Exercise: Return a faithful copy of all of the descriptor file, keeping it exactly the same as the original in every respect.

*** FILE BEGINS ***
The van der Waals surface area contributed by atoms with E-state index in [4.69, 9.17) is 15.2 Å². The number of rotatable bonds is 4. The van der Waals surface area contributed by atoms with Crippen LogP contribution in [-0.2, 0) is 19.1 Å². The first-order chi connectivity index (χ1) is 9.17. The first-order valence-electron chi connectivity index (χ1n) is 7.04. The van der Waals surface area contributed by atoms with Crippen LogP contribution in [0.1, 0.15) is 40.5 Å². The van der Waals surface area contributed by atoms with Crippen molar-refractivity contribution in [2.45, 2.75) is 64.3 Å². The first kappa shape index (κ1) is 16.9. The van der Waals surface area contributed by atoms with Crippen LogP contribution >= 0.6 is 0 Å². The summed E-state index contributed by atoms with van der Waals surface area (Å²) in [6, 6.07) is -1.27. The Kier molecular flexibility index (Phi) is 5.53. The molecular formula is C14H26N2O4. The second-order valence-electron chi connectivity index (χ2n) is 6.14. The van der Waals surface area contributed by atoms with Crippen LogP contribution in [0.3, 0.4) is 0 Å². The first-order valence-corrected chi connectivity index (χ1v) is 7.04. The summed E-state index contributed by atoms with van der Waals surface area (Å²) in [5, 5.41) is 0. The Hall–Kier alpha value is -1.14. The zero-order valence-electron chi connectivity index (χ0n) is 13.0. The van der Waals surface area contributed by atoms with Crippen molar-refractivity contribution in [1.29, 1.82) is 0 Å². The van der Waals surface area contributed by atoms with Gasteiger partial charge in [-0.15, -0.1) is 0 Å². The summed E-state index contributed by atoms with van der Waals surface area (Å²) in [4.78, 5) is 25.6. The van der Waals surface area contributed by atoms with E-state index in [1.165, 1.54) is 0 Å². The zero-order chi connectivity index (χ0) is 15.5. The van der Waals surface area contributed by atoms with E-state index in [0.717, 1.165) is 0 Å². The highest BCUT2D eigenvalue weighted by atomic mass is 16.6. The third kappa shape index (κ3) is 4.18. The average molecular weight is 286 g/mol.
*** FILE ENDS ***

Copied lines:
The van der Waals surface area contributed by atoms with E-state index in [4.69, 9.17) is 15.2 Å². The number of rotatable bonds is 4. The van der Waals surface area contributed by atoms with Crippen LogP contribution in [-0.2, 0) is 19.1 Å². The first-order chi connectivity index (χ1) is 9.17. The first-order valence-electron chi connectivity index (χ1n) is 7.04. The van der Waals surface area contributed by atoms with Crippen LogP contribution in [0.1, 0.15) is 40.5 Å². The van der Waals surface area contributed by atoms with Crippen molar-refractivity contribution in [2.45, 2.75) is 64.3 Å². The first kappa shape index (κ1) is 16.9. The van der Waals surface area contributed by atoms with Crippen LogP contribution >= 0.6 is 0 Å². The summed E-state index contributed by atoms with van der Waals surface area (Å²) in [6, 6.07) is -1.27. The Kier molecular flexibility index (Phi) is 5.53. The molecular formula is C14H26N2O4. The second-order valence-electron chi connectivity index (χ2n) is 6.14. The van der Waals surface area contributed by atoms with Crippen LogP contribution in [0.3, 0.4) is 0 Å². The first-order valence-corrected chi connectivity index (χ1v) is 7.04. The summed E-state index contributed by atoms with van der Waals surface area (Å²) in [5, 5.41) is 0. The Hall–Kier alpha value is -1.14. The zero-order valence-electron chi connectivity index (χ0n) is 13.0. The van der Waals surface area contributed by atoms with Crippen molar-refractivity contribution in [1.29, 1.82) is 0 Å². The van der Waals surface area contributed by atoms with Gasteiger partial charge in [-0.15, -0.1) is 0 Å². The summed E-state index contributed by atoms with van der Waals surface area (Å²) in [4.78, 5) is 25.6. The van der Waals surface area contributed by atoms with E-state index in [1.165, 1.54) is 0 Å². The zero-order chi connectivity index (χ0) is 15.5. The van der Waals surface area contributed by atoms with E-state index in [0.717, 1.165) is 0 Å². The highest BCUT2D eigenvalue weighted by atomic mass is 16.6. The third kappa shape index (κ3) is 4.18. The average molecular weight is 286 g/mol.